A Conversation With George Clinton – May 12, 2015

A major event during the Red Bull Music Academy Festival New York, May 1-31, 2015 is A Conversation With George Clinton.  This event, being held at the Brooklyn Museum on May 12th, 2015. It requires a paid ticket to attend. This event is 18 and over.

Music as we know it would look a lot different (and less colorful) without the contributions of George Clinton. From his early musical beginnings in doo wop and as a songwriter at Motown, the hugely prolific Clinton went on to form the bands Parliament and Funkadelic, two of the most important groups of the 1970s. With Clinton at the helm of their Mothership, they uprooted funk from its earthly origins, sending it into outer space. Having made P-Funk a household name, Clinton went on to build an impressive solo discography, all the while inspiring a legion of West Coast rap artists and holding the reins of a sensational band called the P-Funk All Stars. As part of the Red Bull Music Academy Festival New York, George Clinton will sit down on the lecture couch for a rare, intimate chat about his momentous life and career.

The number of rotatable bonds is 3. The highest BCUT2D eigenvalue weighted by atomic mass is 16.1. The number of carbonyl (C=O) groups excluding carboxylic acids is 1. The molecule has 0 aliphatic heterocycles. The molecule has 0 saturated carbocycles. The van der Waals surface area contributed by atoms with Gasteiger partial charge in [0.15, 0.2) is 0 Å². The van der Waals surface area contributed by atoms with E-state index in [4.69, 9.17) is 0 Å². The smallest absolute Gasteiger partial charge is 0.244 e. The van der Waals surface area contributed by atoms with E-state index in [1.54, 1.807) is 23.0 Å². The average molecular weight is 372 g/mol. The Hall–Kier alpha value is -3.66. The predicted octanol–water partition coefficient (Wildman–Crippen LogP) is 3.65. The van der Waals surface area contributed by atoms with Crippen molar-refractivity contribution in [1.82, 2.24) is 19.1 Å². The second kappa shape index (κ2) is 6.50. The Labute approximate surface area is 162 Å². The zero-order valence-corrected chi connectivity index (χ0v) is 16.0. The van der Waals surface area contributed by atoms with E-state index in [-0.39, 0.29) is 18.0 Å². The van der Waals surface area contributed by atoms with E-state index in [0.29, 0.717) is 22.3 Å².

I wonder if George Clinton will be selling and signing copies of his book that evening?

 

 

 

Viv Albertine, Clothes, Clothes, Clothes Music, Music, Music Boys, Boys, Boys

CLOTHES CLOTHES CLOTHES MUSIC MUSIC MUSIC BOYS BOYS BOYS

By Viv Albertine, 421 pages. Thomas Dunne Books/St. Martin’s Press

Viviane Katrina Louise “Viv” Albertine is a British singer and songwriter, best known as the guitarist for the all-female English punk group, The Slits. She dated Mick Jones while he was putting together his new band, The Clash. He later wrote “Train in Vain,” considered to be the band’s biggest hit, about her. Its refrain was a poison dart: “Did you stand by me? No not at all.”

After laying eyes on the cover photo of Patti Smith’s 1975 album “Horses,” taken by Robert Mapplethorpe, Viv writes: “I have never seen a girl who looks like this. She is my soul made visible, all the things I hide deep inside myself that can’t come out.” (Courtesy of the NY Times Book Review section, see related article below).